I have got a problem understanding the meaning of the Laplace operator in the Schrödinger equation for the hydrogen atom.

$$\Big(-\frac{\hbar^2}{2m_e} \Delta_{r_e} - \frac{\hbar^2}{2M_P} \Delta_{r_p} +V(r) \Big)\Psi(r_e,r_p) = E \Psi(r_e,r_p)$$

What exactly does this $\Delta_{r_e}$ mean? I only know $\Delta = \frac{\partial^2}{\partial x^2}+\frac{\partial^2}{\partial y^2}+\frac{\partial^2}{\partial z^2}$. So I am kind of confused by the index of the $\Delta$. And what does $\Psi(r_e,r_p)$ look like?

Once the barycenter and relative coordinates are introduced (not sure if this translation is correct) the Schrödinger equation is written as:

$$\Big(-\frac{\hbar^2}{2(m_e+M_p)} \Delta_{_{R}} - \frac{\hbar^2}{2\mu} \Delta_{r} +V(r) \Big)\Psi(r,R) = E \Psi(r,R)$$ With: $$R=\frac{m_e \overrightarrow{r_e} + M_e \overrightarrow{r_p}}{m_e + M_p}$$ $$\mu = \frac{m_eM_p}{m_e+M_p}$$

Same problem, what does this $\Delta_{_{R}}$ mean exactly, and what does the $\Psi(r,R)$ look like? And what happens if I use $\Delta_{_{R}}$ on $\Psi(r,R)$?


What exactly does $\Delta_{r_e}$ mean ?

Your wave function isn't a field in space, it is a field on configuration space, i.e. it assigns complex numbers to a configuration. If your electron is at $(x_e,y_e,z_e)$ and your proton is at $(x_p,y_p,z_p)$ then the configuration is the point $(x_e,y_e,z_e,x_p,y_p,z_p)$ in a 6d space. A point in that 6d space tells you where both the particles are, it tells you the configuration.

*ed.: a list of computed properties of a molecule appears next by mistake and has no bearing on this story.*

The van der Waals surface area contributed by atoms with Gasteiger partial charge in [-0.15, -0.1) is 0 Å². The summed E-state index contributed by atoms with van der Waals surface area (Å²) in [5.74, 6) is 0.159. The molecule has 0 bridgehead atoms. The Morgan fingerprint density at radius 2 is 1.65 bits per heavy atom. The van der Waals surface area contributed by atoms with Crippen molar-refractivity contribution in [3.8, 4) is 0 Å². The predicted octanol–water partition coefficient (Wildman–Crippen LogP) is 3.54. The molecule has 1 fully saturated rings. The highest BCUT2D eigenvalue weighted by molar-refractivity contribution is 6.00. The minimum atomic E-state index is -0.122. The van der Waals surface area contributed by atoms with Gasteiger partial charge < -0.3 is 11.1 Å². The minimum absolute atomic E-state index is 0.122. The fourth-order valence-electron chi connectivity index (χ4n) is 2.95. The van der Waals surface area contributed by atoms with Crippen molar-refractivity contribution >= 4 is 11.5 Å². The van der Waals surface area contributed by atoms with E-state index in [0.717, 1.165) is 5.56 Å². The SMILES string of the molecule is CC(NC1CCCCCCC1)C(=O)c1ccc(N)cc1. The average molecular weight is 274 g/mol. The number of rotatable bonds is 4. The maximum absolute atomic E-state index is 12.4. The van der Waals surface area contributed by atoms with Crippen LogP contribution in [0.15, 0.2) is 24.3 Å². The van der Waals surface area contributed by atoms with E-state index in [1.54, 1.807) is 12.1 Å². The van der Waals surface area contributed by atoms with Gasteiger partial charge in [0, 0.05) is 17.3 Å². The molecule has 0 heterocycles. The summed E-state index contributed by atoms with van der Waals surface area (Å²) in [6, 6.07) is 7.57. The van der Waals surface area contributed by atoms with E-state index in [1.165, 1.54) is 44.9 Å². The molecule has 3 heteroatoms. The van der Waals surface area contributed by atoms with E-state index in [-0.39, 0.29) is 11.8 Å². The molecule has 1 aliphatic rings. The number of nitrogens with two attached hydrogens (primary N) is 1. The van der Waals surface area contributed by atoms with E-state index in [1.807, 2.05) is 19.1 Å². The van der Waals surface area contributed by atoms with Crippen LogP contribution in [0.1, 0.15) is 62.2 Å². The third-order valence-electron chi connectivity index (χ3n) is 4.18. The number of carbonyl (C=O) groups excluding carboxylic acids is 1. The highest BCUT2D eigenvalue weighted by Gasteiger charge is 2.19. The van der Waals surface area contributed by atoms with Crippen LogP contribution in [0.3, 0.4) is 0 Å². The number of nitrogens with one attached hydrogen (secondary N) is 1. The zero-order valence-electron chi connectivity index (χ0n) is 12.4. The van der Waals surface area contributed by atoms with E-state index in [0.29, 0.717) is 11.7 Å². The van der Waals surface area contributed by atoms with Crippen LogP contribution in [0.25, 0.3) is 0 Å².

So since it is a 6d space there are six directions you can take derivatives in: $\partial/\partial x_e,$ $\partial/\partial y_e,$ $\partial/\partial z_e,$ $\partial/\partial x_p$ $\partial/\partial y_p,$ and $\partial/\partial z_p.$

$\Delta_{r_e}$ equals $$ \frac{\partial^2}{\partial x_e^2}+\frac{\partial^2}{\partial y_e^2}+\frac{\partial^2}{\partial z_e^2}.$$

Similarly $$\Delta_{r_p}=\frac{\partial^2}{\partial x_p^2}+\frac{\partial^2}{\partial y_p^2}+\frac{\partial^2}{\partial z_p^2}.$$

So each one takes derivatives in just three of those six directions.

If you switch coordinates (such as to $\vec r,$ $\vec R$ then you still have six coordinates because it is still a six dimensional space and you can break them into two groups of three and take the Laplacian of each group.

What does the $\Psi(\vec r,\vec R)$ look like ? Separation of variables give a free particle in $R$ and a regular hydrogen atom solution (with reduced mass) in $r$. So, for instance, if there is a plane wave of fixed momentum for the free particle $e^{i\vec P \cdot \vec R}$ and a let $\Phi_n(\vec r)$ be an energy eigenstate of the hydrogen atom (with reduced mass). Then we can consider $\Psi(\vec r, \vec R)=e^{i\vec P \cdot \vec R}\Phi_n(\vec r).$

What does $\Psi(r_e,r_p)$ look like ?

$\Psi(r_e,r_p)=e^{i\vec P \cdot (m_e\vec r_e+M_p\vec r_p)/(m_e+M_p)}\Phi_n(\vec x_e-\vec x_p).$

If you want it to be normalizable you need to take combinations with different $\vec P$ to get a wave packet motion for the center of mass.


The index of the Laplacian tells you which of the coordinates it acts on, that is, if you write $r = (r_x,r_y,r_z)^T$ and $R = (R_x,R_y,R_z)^T$ as Cartesian coordinates, then \begin{align} \Delta_r & := \frac{\partial^2}{\partial {r_x}^2} + \frac{\partial^2}{\partial {r_y}^2} + \frac{\partial^2}{\partial {r_z}^2} \\ \Delta_R & := \frac{\partial^2}{\partial {R_x}^2} + \frac{\partial^2}{\partial {R_y}^2} + \frac{\partial^2}{\partial {R_z}^2} \end{align}

  • $\begingroup$ Thanks, that's what i wanted to know. Could u also tell me how the corresponding $\Psi(r,R)$ function looks like ? $\endgroup$ – Mareck Aug 23 '15 at 0:10
  • $\begingroup$ @Mareck: You mean the solution? No, I have not memorized the solution. $\endgroup$ – ACuriousMind Aug 23 '15 at 0:13

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